6. A connector as described in claim 1 wherein:
(a) a longitudinally extending bend line is formed in said connector between each of said side support members and said back plate member and said first side support member forms a first angle with said back plate member and said second side support member forms a second angle with said back plate member and said supported member forms an acute angle relative to said supporting member.
7. A connector as described in claim 6 comprising:
(a) said fastener openings in at least one of said side support members are formed with restricted slot openings therethrough;
(b) a first nail fastener having a shank with a uniform diameter and a head having a diameter greater than the diameter of said shank adapted for being driven into said supporting member;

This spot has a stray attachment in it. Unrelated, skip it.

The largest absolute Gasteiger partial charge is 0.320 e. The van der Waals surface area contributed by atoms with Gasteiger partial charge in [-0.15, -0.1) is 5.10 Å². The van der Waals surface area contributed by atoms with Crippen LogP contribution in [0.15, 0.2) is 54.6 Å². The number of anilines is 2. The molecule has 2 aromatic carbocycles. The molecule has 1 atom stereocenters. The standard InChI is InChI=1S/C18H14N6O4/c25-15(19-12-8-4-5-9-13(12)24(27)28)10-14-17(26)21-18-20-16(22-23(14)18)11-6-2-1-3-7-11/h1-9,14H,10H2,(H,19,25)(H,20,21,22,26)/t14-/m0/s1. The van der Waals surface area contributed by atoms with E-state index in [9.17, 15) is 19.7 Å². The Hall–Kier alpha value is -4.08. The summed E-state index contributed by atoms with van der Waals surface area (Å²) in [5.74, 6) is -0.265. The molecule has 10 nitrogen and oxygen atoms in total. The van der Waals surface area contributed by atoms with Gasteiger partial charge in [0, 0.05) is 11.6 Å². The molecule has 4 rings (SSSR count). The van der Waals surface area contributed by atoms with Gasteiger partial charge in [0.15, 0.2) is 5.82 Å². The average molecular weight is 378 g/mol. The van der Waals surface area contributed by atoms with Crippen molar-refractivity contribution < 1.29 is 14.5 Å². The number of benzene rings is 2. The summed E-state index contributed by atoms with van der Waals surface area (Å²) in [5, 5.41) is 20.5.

(c) said first nail fastener and said side support member form a first selected angle; and
(d) said first restricted slot opening is formed with a width slightly larger than the diameter of said first nail fastener and is formed with a length greater than the diameter of said first nail fastener wherein the diagonally opposed outer edges of the sides of said first restricted slot opening tangentially register with opposed sides of said first nail fastener and relative movement between said first nail fastener and said connector is prevented.
8. A connector as described in claim 7 comprising:
a. said fastener openings in at least one of said tab members are formed with restricted slot openings therethrough;
b. a second nail fastener having a shank with a uniform diameter and a head having a diameter greater than the diameter of said shank is adapted for being driven into said supported member;
c. said second nail fastener and said tab member form a second selected angle; and